Mike takes a closer look at the events of Saturday night.
We were on the wrong end of a referee’s decision against Newcastle. The cost for such a poor decision? A penalty and two vital points. Salt was firmly applied to the wounds as the nasally Steve Bruce said with as straight a face as his crooked nose would allow: “We got the penalty and when you look at it and analyse it I think the referee has made the right call.”
The only other person who agreed with Bruce’s assessment was referee, Graham Scott. The ref had the opportunity to overturn his initial decision and reward a free-kick instead of a penalty. After brief contemplation with the VAR system, where he had the opportunity to rectify his mistake, Scott was instead steadfast in his decision to award Callum Wilson a penalty.
To add to the frustration, the attack that led to Newcastle’s penalty was because of an Ola Aina misdeed. Around 30 yards from goal, and in the centre of the pitch, Aina got caught in a moment of indecision. The easy option was to slip the ball to Bobby Decordorva-Reid or to launch it in the box. Aina, instead, dithered and tried to take the ball around an incoming Newcastle player. He managed to successfully evade the first Newcastle player, but his technique failed him, and he only managed to prod the ball to the next before falling flat on his face.
With Aina and others out of position, it took Newcastle only two passes to reach our box. The speedy Callum Wilson played on the shoulder of the slower Joachim Andersen, and received a through ball, before hurling himself into the box after light contact from our Danish centre-back. It was the biggest of punishments for a simple mistake. Both Aina, who has been solid in previous weeks, and Fulham did not deserve so harsh a sanction, but it was a perfectly executed counter-attack from Newcastle.
Wilson, having recovered from the foul that saw him leap through the air before crashing to the ground, passed the ball low and into the centre of the net. Despite the helping hand from the referee, Newcastle and Wilson were unable to find other opportunities to eke out an advantage and capitalise on playing against the 10 men of Fulham. Both teams ended settling for a point. Depending on your perspective, if you are a glass half full or empty type, the result left us unbeaten in three games or, for the pessimists, without a win in four.
Early capitulations no more!
Most people are familiar with the fable, ‘The Tortoise and the Hare’. The moral teaching is that the slow and steady pace of the tortoise can win the race compared to the frenetic approach of the bounding hare. The race, of course, being whatever outcome or goal is being worked toward.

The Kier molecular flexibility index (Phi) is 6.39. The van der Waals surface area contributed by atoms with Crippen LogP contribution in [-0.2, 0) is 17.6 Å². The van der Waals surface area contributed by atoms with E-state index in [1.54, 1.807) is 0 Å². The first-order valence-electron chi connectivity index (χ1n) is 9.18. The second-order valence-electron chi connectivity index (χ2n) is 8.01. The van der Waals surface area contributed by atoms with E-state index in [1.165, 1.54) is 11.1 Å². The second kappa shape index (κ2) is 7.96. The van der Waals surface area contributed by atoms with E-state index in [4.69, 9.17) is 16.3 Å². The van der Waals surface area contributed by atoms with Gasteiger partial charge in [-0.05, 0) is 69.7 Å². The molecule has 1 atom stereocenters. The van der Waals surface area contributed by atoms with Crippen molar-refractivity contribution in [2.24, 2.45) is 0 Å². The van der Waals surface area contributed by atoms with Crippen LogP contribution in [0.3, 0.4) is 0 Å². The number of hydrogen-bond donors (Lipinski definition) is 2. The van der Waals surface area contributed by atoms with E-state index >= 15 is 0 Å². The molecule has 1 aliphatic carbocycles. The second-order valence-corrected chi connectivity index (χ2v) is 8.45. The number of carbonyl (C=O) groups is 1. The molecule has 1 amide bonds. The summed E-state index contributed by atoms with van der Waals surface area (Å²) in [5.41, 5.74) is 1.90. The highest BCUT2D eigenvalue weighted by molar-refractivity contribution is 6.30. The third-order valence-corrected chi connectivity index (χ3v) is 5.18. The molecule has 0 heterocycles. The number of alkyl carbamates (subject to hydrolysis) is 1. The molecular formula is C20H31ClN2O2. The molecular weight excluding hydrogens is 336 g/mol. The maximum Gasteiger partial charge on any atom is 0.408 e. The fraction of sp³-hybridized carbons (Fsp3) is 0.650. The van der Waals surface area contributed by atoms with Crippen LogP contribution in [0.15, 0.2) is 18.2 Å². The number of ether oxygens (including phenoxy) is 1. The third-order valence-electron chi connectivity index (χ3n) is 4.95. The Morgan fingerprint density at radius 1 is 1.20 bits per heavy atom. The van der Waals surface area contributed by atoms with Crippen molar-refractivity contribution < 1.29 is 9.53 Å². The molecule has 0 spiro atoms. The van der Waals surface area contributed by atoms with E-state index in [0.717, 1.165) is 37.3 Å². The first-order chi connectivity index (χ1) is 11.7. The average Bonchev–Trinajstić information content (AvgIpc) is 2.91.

This fable resonates truer in the realities of life than in the game of football. For in football, there is a constraint of 90 minutes to achieve the ultimate objective – victory – rather than the span of a lifetime. Too often this season we have been the tortoise instead of the hare, but with no redemptive outcome. In six of the opening 11 league games this season, our opponent had scored first within the opening 10 minutes and gone onto win the game.
In the last three games, conceding early has not been an issue. This has given the team the platform to fight for three points instead of chasing the game for nearly 80 minutes. Credit must go to Parker and the players for stabilising the once porous defence.
However, a tip of the hat for being competitive is all that’s due. Solidifying the defence is only one step towards the main objective of Premier League survival and could yet prove to be a pyrrhic victory. Winning games is the biggest springboard for survival, but the last three games have yielded three draws and only three points. This is an improvement after the disastrous start to the season, but it’s victories that will see us survive.
Dead cat bounce
Have you ever wondered what would happen if you push a cat off a great height? Well, if you are a well-adjusted person, I hope that scenario has not crossed your mind. For the unacquainted, the cat plummets from a great height and rebounds slightly off the floor on impact, before finally falling back and finding its eternal resting place back on the ground. It is a crude phrase in finance known as the ‘dead cat bounce’.
The phrase is used in any case where there is a brief resurgence following a severe decline. We endured a severe decline at the start of the season and now find ourselves in a mini resurgence. Is our recent form equivalent to the dead cat bounce, or is there something more substantial at play? A win against Southampton would have even the most vociferous of naysayers starting to believe that we will continue to threaten to survive and not capitulate to the fate that everyone assumed was due to us.